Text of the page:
The reeds are actually harvested, processed, and made into a "poor man's" roof. When water quality was at its finest they would stay waterproof and unrotten for up to 40 years. Also, the land surrounding the harvesting area is literally "floating" on top of the water due to the natural movement of dirt, debris, and plants, so its not exactly an easy thing to get together. After a wonderful tour of the "Venice of the North" it was time to head back, through the rain and lachenvelder filled fields to Het Blauwe Huis.
Who knew that a rainy weekend on a farm could be such a grand time. And only a 2 hour trip from Amsterdam and one is completely in an entire different place. Instead of people, cars, and buildings its all cows, tractors, and the inability to move on Sundays (religion is still HUGE up here). I can say I thoroughly enjoyed myself and on the spoor in Meppel I truly felt that I had an experience that will be with me forever. I am grateful for the weekend that I was offered, and hopefully the next time I go back won't be for my search for a retirement home.
Now that almost 2 complete weeks of cloudless, warm, and glorious weather, it has come to an end. I felt the heavens come upon me this eve, and the beautiful, gay weather has moved on. But, within that time span, I covered countless kilometers, saw many windmills, and yes, shared the experience of klompen maken with Japanese tourists.
Zaandam, a small, green (literally everything, even the grocery store was dressed up in its historical green) and gorgeous town lays right north on the Amstel River. Me and a good Spanish friend took the almost hour and a half trip north by bike to Zaanse Schans to see some good ol' fashioned Molen. With liquid blue sky, crystal clear water, and a seemingly endless entourage of Japanese tourists, the day couldn't get much better. Not too mention the cheese tastery, which I sampled heartedly, and the cleanliness of air made for a perfect time. It's good for one to get out of the congestion of Amsterdam to get some fresh air and some open road.
I am a big fan of wood working, I've made it all, pool table, fusball table, toilet paper holder, staggered rustic frontier planter, but never footwear. It is a process that takes under 5 minutes, all starting with a hand split block of wood, put into machines to be shaped and sanded down, then a little hand shaving at the end and "voila" you have yourself some traditional Dutch tree-footwear. But, me and my friend didn't even catch the demonstration, but knew something was up when we heard "ooooh" and "awhaaaaa" from a crowd of no less than 40 Japanese tourists. Simply mystified. That's all I have to say about that. After seeing how Holland's famous footwear was made, it was time to head back, and after a few Aaron twists and turns (who says a straight line is the fastest way home? Using signs? I frown upon that!) we ended the day with some stroopwafel ijs at Metropolitan Deli on Warmoestraat. Very good day, well over 45kms biked, and wij hebben veel klompen gezein.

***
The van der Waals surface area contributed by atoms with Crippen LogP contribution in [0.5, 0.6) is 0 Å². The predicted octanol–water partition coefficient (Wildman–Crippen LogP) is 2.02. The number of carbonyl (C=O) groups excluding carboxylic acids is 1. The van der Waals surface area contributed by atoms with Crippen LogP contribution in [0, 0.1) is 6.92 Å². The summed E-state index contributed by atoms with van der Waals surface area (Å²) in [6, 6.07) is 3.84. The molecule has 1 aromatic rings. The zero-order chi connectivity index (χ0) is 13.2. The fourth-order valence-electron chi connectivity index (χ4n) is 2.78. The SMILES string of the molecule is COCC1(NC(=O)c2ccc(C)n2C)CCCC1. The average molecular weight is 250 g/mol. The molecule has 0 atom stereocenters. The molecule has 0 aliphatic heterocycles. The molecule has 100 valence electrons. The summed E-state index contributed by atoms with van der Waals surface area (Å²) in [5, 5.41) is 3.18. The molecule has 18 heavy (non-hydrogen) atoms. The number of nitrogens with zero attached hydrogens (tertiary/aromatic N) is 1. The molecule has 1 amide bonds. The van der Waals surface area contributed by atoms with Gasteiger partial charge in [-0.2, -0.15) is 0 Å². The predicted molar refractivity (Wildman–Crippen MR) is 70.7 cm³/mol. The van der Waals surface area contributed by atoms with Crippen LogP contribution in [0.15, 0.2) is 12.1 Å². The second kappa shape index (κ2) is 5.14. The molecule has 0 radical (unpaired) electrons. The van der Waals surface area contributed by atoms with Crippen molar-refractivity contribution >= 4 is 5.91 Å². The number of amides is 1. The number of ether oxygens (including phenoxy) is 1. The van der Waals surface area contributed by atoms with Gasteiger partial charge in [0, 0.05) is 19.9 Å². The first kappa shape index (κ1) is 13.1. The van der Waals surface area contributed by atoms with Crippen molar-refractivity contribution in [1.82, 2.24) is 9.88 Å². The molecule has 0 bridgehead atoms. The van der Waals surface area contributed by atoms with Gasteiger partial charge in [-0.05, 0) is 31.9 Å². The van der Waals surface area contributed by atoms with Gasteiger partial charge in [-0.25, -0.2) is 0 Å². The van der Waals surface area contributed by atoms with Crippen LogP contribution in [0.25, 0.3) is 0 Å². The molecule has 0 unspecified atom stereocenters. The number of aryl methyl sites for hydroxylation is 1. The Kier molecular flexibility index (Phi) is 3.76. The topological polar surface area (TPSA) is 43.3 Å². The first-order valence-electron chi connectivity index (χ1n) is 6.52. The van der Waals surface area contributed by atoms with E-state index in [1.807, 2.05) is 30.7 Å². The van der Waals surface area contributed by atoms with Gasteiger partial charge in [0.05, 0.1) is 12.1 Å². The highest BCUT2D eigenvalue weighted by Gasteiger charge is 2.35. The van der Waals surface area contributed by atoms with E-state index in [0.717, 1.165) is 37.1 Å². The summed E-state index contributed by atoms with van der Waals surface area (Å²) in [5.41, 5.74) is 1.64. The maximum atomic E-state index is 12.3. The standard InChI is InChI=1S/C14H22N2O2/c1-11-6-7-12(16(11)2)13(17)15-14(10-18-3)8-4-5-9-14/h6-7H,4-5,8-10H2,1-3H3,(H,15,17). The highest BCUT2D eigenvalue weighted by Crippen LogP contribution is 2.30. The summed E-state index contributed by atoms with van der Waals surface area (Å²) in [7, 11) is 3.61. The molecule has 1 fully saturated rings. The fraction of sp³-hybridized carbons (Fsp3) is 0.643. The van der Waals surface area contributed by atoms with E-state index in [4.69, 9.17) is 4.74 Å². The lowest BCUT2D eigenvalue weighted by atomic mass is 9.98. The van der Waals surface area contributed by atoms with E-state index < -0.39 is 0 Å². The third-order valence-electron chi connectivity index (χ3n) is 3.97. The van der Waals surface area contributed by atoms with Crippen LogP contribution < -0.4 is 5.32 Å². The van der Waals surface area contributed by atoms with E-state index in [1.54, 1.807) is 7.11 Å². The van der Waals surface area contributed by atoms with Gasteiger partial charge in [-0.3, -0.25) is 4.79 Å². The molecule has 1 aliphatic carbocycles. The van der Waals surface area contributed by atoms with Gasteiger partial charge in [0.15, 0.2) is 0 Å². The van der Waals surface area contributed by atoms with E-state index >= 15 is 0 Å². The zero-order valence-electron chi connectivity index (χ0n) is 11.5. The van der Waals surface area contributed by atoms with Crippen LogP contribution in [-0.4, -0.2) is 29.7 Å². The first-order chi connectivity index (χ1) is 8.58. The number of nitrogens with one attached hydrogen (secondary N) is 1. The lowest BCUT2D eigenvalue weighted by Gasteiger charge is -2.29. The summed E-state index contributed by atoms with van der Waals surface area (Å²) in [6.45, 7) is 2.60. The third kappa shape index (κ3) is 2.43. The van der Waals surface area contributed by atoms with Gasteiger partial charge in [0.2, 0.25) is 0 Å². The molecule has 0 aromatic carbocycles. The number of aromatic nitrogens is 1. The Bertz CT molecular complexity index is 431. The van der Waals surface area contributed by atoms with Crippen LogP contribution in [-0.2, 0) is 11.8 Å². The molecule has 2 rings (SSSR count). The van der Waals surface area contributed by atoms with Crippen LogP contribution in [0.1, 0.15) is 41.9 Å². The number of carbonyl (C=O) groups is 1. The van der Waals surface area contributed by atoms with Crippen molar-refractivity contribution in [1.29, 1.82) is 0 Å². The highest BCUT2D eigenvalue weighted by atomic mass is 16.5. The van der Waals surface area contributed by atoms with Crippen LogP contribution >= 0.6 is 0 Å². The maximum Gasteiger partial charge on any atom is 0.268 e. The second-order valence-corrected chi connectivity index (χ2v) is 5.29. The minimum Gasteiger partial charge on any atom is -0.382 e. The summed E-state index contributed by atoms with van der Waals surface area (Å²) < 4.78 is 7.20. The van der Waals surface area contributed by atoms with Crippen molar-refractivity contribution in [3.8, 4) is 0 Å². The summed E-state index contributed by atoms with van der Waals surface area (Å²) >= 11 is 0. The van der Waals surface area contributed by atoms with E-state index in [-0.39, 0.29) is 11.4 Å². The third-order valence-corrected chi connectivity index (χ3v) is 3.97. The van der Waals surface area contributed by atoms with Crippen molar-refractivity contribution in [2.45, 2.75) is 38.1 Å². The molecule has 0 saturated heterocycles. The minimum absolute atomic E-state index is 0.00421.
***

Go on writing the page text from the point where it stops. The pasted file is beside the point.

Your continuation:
My biking adventures were well from over. After an interesting interview with an ex-prostitute (for a research paper of course) and probably the best Bokbier that I will ever have (Texel Brouwerij) it was off to the fishing town of Volendam. I went with my homestay and her son, a fellow future political science phenom like myself with a taste for American politics (no thank you Remco, I'll stick with my frustratingly made IR). The bike ride was literally on top of water most of the way. Zee to the right, bedijkte water on the left, boats everywhere, it was straight out of the travel books. Upon arrival in Volendam, a town known for its: a)fishing, b)singers, and c)welcoming of tourists, I can say I witnessed all three.
I needed to have some type of zeevruchten. Needed something. So, after finding the perfect little vis stand I whipped out the Euros for a wonderful Eel sandwich. Or, a paling broodje as they say in Nederlands. It had a mellow fishy taste (much less than a Nieuwse haring) and had the consistency of Steak Em's. A definite must if one is presented the opportunity. But while eating, there were seaside pubs that blared traditional Netherlands tunes that ranged from Amsterdam's Jordaan sector to fishing songs of the old yore. Imagine a polka with Dutch, and you have the round-about idea. Its okay in small doses of no less than 10 minutes and can cause severe brain damage if left unhindered for more than 30 minutes. It was quite interesting though, as everyone in the bar seemed to be in their 20s. Can anyone name me the last time they saw 20 year olds listening to gentrified polka music that their great-great grandfathers made up in a modern day bar? Yea, only in Volendam. After the trip home, we had a nice Dutch meal of patat frites with my first encounter with a frikandel. Um....looks sausage like, with a pepper sort of rubbery texture....probably something the would never be able to make it through customs.
Busy, busy. busy. On top of this, lost my Kriek virginity from De Prael beer bar, along with an almond filled piece of gingerbread (gevulde speculass----zeer geweldig). And to top it off, to show why the Dutch are kings of the fryer, had a cherry filled concoction with real cherry sauce and double dipped in sugar.....W O W . A very good week, busy, but so many kms traveled and so many things seen.